I ask you, did someone really have to die in an early morning Wal-Mart purchase lust to point out that American consumerism has gone too far? It has, and particularly around Christmas. As a third-grader, I developed a questionnaire for my classmates to gauge whether they had the "right" take on the Christmas holiday. OK, maybe it was an early journalistic instinct. Or perhaps I'm a closet evangelist who has yet to realize her calling. The students of Mrs. Doherty's class at Tarkey Elementary School in Woburn, Mass., were my field test. I asked them whether they believed Christmas was about presents or Jesus.
My subjects were pretty evenly divided at first. But, eventually, word of my objective got around, and everybody began answering, "Jesus." So go the good intentions of even the best pollsters.
I don't really believe that Jdimytai Damour's death is a wake-up call for consumerists. He, like other unfortunate people, was in the wrong place at the wrong time, and it all adds up to nothing. Like the victims killed in Mumbai this week. We don't live in a just world. But I will say that the purchase-lust aspect of Christmas has gotten me down for a long, long time -- perhaps since third grade in Mrs. Doherty's class. Every year, a gloom descends over me as I consider how few people really need the gifts I'm giving. Or how many people must be given a gift to avoid hard feelings. This list has grown as I have matured and now includes the paper delivery folks, the house cleaners, the hairdresser, a couple of babysitters, religion teachers, classroom teachers, classroom aides and the mailman. My family qualifies as its own small economy.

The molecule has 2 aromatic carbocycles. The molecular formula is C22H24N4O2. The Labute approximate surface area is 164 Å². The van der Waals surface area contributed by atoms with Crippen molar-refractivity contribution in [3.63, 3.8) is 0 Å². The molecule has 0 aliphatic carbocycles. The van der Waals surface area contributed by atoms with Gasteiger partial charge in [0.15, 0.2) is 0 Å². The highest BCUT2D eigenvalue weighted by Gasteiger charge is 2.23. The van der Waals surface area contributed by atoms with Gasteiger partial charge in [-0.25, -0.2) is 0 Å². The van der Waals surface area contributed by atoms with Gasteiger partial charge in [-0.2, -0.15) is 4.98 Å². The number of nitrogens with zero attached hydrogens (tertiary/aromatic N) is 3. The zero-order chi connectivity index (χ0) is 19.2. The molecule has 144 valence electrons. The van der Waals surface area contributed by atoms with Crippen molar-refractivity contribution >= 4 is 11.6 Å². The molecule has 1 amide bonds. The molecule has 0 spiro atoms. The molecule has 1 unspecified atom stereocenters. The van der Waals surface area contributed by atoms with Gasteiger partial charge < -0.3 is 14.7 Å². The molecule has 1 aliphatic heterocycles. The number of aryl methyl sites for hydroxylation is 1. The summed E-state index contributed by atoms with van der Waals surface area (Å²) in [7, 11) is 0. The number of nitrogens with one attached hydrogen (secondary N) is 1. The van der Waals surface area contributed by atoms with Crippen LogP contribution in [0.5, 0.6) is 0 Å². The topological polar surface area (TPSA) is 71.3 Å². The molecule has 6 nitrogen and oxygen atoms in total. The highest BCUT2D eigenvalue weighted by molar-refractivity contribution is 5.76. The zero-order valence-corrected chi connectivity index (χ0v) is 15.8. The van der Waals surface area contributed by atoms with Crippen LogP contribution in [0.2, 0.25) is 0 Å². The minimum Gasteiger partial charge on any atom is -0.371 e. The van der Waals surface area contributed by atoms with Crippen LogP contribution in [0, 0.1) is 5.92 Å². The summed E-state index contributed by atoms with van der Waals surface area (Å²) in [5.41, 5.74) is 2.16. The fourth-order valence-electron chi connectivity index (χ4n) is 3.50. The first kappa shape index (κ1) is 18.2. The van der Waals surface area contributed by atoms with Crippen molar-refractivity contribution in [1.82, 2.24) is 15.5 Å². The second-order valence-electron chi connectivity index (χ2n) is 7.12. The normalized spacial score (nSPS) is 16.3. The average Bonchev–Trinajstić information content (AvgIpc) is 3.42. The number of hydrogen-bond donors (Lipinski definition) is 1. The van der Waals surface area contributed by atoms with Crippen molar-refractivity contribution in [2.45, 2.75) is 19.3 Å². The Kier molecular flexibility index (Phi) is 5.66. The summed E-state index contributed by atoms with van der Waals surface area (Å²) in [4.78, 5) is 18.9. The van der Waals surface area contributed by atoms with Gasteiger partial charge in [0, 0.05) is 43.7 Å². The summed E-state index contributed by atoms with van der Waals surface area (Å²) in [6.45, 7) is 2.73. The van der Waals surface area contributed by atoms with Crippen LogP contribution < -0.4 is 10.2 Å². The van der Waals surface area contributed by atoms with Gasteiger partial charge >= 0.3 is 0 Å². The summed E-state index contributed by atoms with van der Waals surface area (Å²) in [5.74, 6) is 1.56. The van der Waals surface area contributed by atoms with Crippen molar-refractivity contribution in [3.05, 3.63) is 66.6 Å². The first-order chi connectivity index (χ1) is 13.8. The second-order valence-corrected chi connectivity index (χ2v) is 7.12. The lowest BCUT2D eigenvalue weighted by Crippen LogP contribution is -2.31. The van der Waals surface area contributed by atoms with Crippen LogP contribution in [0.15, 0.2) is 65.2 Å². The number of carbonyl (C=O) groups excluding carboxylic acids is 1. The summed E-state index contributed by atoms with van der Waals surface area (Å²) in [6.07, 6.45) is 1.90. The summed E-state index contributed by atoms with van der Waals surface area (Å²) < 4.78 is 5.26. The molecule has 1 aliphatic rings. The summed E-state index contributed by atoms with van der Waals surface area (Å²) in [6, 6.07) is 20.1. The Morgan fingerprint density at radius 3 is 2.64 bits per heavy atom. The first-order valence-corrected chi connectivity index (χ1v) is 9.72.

I'm not a stingy person -- not with money, anyway. But I do mind all the time it takes. The days between Thanksgiving and Christmas, to me, seem so bleak with obligation. This year, I have begun creating space for small indulgences of personal time to keep myself from succumbing to the depressing waves that accompany being over-scheduled. On Monday, I wrote a page of a short story that I've been working on. Today, I got my car washed after a long Thanksgiving trip that left it looking very junky. Little things, I'll grant you. But they keep me sane.
So, I guess that I am positing selfishness as an antidote to Christmas consumerism. Or maybe it's taking moments to stop and live life amid the demands. It feels right, and I believe that whatever satisfies our souls comes from God.